- Installing the Java Runtime Environment
- Installing Ignition
- Installing the following MQTT Modules
- MQTT Distributor
- v3.1.0 or greater if using Ignition 7.9.X
- MQTT Engine
- v3.1.0 or greater if using Ignition 7.9.X
- MQTT Distributor
- Downloading the Sparkplug Sample Code onto a development system
Sparkplug is an open source project developed by Cirrus Link Solutions which shows how devices or projects can be enabled to communicate with MQTT Engine and Ignition. This example will show how data can be published via MQTT from an emulated device running on a development machine. In addition, it will show how devices or projects can be controlled by writing to tags in Ignition. It will also show the caveats associated with establishing/ending an MQTT session and ensuring that the tag values in Ignition are valid.
This tutorial assumes:
- Ignition is running and in active trial mode or using a purchased license.
- MQTT Distributor is installed and running, using the default configuration, and in active trial mode or using a purchased license.
- MQTT Engine is installed and running, using the default configuration, and in active trial mode or using a purchased license.
- The Node-RED tool is installed.
With the standalone Sparkplug example downloaded onto your development machine, change into the directory:
Before running the application we need to install the node-red-contrib-sparkplug library using the Node Package Manager (npm). Issue the following command:
npm install -g node-red-contrib-sparkplug
Now start the Node-RED application with the following command:
Now you can open a browser to http://localhost:1880/ to view the Node-RED visual tool.
We need to install the node-red-contrib-sparkplug library module into Node-RED. We can do this using the "Manage palette" option in the upper right dropdown menu.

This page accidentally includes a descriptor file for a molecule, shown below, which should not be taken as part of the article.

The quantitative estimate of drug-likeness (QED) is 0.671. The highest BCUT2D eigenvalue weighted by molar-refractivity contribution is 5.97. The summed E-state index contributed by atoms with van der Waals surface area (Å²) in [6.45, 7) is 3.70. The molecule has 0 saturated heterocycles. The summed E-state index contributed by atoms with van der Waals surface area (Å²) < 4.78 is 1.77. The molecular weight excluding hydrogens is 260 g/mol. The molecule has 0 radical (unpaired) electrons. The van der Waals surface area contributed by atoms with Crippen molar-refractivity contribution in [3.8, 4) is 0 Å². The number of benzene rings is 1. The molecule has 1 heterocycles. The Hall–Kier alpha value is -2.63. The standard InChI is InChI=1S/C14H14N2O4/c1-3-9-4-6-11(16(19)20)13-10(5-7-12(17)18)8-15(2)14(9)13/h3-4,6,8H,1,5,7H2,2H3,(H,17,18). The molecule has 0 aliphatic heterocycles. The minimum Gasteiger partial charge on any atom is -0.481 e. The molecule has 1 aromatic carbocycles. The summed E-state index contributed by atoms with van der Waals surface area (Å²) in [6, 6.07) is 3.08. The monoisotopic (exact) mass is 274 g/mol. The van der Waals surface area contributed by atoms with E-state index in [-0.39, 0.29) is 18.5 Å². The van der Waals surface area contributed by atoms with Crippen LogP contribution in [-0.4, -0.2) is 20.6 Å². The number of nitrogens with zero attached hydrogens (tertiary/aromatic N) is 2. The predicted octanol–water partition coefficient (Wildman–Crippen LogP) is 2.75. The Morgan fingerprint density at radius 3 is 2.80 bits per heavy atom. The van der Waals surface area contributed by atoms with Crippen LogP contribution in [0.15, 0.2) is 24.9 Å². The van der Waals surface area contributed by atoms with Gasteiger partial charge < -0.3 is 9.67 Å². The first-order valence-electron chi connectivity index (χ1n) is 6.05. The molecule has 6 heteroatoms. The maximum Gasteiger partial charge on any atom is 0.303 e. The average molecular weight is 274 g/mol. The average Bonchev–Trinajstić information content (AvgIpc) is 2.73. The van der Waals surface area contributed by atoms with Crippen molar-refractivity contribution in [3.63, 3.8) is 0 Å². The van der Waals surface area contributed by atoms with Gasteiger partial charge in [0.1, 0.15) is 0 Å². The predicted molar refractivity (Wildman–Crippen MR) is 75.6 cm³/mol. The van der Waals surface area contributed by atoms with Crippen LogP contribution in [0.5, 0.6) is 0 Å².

Once "Manage palette" has been selected a new menu will appear on the left. Click the "Install" tab and search for "sparkplug".
You will see the node-red-contrib-sparkplug node appear in the search results. Click the install button for this node to install it into Node-RED. Click the Done button once it has successfully installed.
In the lower left, under the function section, there is a now a Sparkplug node. Click and drag the Sparkplug node into the flow diagram. This node will represent a Sparkplug Edge Node. It will establish and maintain a connect with the MQTT Server, publish NBIRTH messages, handle any received NCMD messages, publish DDATA and DBIRTH messages from connected device nodes, as well as send and received DCMD messages to the device nodes.
Double click the node to bring up the screen to edit the sparkplug node's properties.
Enter the MQTT Server URL and port number to connect to along with the username and password (the default for MQTT Distributor is admin/changeme). The remaining properties can be left as the defaults. Click "Ok".
Now click and drag a function node onto the flow diagram to the left of the sparkplug node.